The Coen Case was a multimedia project. The heart of the project was an exhibitionin the form of a trial. An ideal format to present different opinions and to motivate people to get notice of opposite opinions. Like in a trial the museum visitor was confronted with lots of evidence (objects), witnesses of the defence and the prosecution (historians and journalists with different opinions).The ‘trial’ was led by ‘judge’ Maarten van Rossem, a famous Dutch historian and television personality. The museum visitor got the role of member of the jury and was asked to come up with a motivated verdict on the charge ; ‘Jan PieterszCoen does not deserve a statue’.
This format proofed to be a great success. The museum visitor felt invited to participate and to come up with an opinion. Never was their so much discussion in the museum’s exhibition hall.
In the end an exhibition is temporary. To present all the research in a more permanent but still attractive and appealing way, the exhibition was accompanied by a full colour, 100 page glossy, Coen!. A reference to the many popular personal magazines in the Netherlands. Made in cooperation with a local publisher.
The museum also took the initiative for a website dedicated to Coen. To involve as many people as possible and to keep up the publicity the museum organised several activities, ranging from side exhibitions, to concerts, lectures and a story-telling project.
The public response to The Coen Case was very good. Over 9.650 visitors participated in the exhibition, of which 3.119 schoolchildren. 1.142 Coen! magazines were sold. But the most rewarding result; 3.012 motivated votes of visitors as members of the exhibition jury whether the statue should be removed or not. The verdict ; 67% of the visitors judged that the statue did not have to be removed for different reasons. They argued that one had to judge historical figures by the moral standards of their time, or saw it as a monument of the nationalistic sentiment at the end of the 19th century, or concluded that the removal of the statue would cover up the black pages of history.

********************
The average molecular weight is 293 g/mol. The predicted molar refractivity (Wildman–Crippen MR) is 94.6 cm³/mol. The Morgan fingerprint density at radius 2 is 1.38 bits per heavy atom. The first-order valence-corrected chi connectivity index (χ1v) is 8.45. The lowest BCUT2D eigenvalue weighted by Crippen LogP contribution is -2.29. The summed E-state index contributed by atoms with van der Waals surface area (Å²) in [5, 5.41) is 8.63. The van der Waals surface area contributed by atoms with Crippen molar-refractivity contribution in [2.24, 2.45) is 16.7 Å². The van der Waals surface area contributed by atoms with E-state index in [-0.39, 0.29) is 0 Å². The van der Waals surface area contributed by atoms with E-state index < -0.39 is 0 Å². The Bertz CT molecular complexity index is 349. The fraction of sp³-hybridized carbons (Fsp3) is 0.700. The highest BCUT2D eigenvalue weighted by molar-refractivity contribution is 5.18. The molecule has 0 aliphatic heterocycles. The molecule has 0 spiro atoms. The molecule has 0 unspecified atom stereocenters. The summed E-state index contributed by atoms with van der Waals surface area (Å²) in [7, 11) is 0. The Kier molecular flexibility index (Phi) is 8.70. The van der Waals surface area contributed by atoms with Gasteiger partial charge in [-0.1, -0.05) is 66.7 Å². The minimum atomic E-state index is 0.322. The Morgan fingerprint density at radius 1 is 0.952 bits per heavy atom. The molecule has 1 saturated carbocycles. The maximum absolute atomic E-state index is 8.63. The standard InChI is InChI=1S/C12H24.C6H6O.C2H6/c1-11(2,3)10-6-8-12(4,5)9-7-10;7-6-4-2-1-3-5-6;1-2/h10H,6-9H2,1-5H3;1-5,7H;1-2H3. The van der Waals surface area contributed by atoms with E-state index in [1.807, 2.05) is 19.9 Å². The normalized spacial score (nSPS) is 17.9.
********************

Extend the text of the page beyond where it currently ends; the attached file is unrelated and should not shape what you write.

The statue of Governor General Jan PieterszCoen still overlooks the main square of Hoorn. In the end the city council decided that they did not want to remove it. But the text of the information panel on the statue was changed. The Westfries Museum wrote a new more balanced text in which different views on the Governor General are mentioned. The new information panel on the base of the statue has a QR code that gives access to the Coen website and a telephone number. If people call the number they reach Coen’s voicemail asking them to leave him a message.
The jury of the Cultural Heritage/Europa Nostra Award appreciated the Westfries Museum approach. They were struck by the wider European significance of the project and called The Coen Case ; “a well-executed, multi-layered and creative project, which serves as an excellent model for discussing Europe’s complex and sometimes painful history and heritage in an open and frank debate, without oversimplifying and without taking sides.”